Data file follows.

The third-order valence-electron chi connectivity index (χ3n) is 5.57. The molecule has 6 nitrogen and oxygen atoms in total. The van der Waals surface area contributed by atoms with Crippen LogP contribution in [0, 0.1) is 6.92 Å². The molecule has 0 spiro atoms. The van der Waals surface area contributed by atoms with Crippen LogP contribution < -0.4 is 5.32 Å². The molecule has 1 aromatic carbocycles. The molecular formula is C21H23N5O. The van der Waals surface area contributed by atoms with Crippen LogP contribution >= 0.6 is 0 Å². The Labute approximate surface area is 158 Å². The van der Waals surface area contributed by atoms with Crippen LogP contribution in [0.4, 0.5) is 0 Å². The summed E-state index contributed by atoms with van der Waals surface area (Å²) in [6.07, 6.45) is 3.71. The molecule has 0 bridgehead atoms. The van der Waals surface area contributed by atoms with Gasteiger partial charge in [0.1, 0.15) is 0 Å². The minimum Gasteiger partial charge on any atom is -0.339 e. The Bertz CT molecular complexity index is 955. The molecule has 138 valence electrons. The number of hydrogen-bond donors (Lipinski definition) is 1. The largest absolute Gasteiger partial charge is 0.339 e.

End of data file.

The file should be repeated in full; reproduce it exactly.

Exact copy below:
The third-order valence-electron chi connectivity index (χ3n) is 5.57. The molecule has 6 nitrogen and oxygen atoms in total. The van der Waals surface area contributed by atoms with Crippen LogP contribution in [0, 0.1) is 6.92 Å². The molecule has 0 spiro atoms. The van der Waals surface area contributed by atoms with Crippen LogP contribution < -0.4 is 5.32 Å². The molecule has 1 aromatic carbocycles. The molecular formula is C21H23N5O. The van der Waals surface area contributed by atoms with Crippen LogP contribution >= 0.6 is 0 Å². The Labute approximate surface area is 158 Å². The van der Waals surface area contributed by atoms with Crippen LogP contribution in [0.4, 0.5) is 0 Å². The summed E-state index contributed by atoms with van der Waals surface area (Å²) in [6.07, 6.45) is 3.71. The molecule has 0 bridgehead atoms. The van der Waals surface area contributed by atoms with Gasteiger partial charge in [0.1, 0.15) is 0 Å². The minimum Gasteiger partial charge on any atom is -0.339 e. The Bertz CT molecular complexity index is 955. The molecule has 138 valence electrons. The number of hydrogen-bond donors (Lipinski definition) is 1. The largest absolute Gasteiger partial charge is 0.339 e.